If the core developers decide a feature isn’t ready for core, they’ll let the feature lead know why, and what can be done to prepare the feature for a future release.

Features that have been approved for inclusion will have a merge window of about two weeks to get their code into core and wrestle with any latent issues getting it merged. However, as stated above, features must be ready for merging at the start of the merge window.

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Who is responsible for features? #

After a feature gets merged into core, the feature team remains responsible for the feature, with added support from the Core team. As with any part of WordPress, feedback will come in from the entire community, more so after a feature is merged into core. The increased visibility requires the feature team to be more focused to ensure the feature ships.

Keep in mind that while the team remains responsible for the feature in core, ultimate decision-making rests in the hands of the Core team, as with any part of core. The release lead will work closely with the feature lead and entire team.

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Feature Plugin Checklist #

Below is a list of some of the requirements a feature plugin team should meet when developing a plugin to be merged into core. Keep in mind each feature is different and requirements will vary.

  • A plugin exists in the official WordPress plugin repository for at least one full release cycle, is updated regularly, and is used/tested by the community.
  • Weekly chats are taking place on Slack, and the feature lead is attending the weekly core dev chat.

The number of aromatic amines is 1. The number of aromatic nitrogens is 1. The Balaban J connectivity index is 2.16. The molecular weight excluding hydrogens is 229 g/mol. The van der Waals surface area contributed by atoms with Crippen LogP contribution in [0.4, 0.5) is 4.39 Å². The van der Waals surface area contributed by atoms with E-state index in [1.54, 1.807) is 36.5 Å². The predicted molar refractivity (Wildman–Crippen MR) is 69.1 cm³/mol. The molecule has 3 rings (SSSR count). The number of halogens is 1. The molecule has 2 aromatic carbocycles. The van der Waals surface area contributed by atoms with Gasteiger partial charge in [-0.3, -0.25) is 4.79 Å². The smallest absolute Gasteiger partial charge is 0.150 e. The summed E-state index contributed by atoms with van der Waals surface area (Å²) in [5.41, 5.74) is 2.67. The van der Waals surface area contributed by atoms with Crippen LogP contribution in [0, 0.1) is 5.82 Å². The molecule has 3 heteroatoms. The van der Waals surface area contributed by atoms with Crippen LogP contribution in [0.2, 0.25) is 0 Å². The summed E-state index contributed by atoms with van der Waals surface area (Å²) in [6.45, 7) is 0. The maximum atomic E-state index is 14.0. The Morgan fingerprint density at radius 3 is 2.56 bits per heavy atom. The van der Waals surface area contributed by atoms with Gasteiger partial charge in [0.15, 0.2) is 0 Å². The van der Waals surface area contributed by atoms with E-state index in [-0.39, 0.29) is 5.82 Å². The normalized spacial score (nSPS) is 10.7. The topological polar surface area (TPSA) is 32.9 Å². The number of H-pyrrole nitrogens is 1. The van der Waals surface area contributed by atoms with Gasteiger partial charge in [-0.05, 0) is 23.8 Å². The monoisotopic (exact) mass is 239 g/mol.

• Regular blog posts are published publicly, tracking the progress and major decisions of the feature plugin.
  • The feature works in all of the browsers that WordPress officially supports.
  • Touch devices can use the entire feature with no hindrance, with visual records for major flows through all new interfaces on all devices posted on Make/Flow. Make sure it functions properly on mobile by asking the Flow team to review it.
  • The code conforms to the WordPress coding standards.
  • Similarly, the code is well-tested, and has unit tests.
  • The code is well-documented. (Be sure to ask the Inline Docs team to review it.)
  • The code follows the plugin security best practices, and has undergone a security audit.
  • The user interface/experience has been tested through user testing, and appropriate feedback was incorporated. (Be sure and ask the Design team to review it.)
  • The design is fully responsive, displaying properly on any mobile device, and using graphics that are ready for hi-dpi/retina displays.
  • HTML validates to the proper doctype.
  • The code has all of the proper hooks in place for localization. (Be sure to ask the Polyglots team to review it.)
  • WordPress continues to function, and the feature is still usable, with JavaScript turned off.
  • The feature can be used with just a keyboard.
  • Any required accessibility support has been added, including (but not limited to) off-screen text, ARIA, and JS-assisted. (Be sure to ask the Accessibility team to review it.)
  • A merge consideration post has been published on the Make/Core blog once the plugin is ready.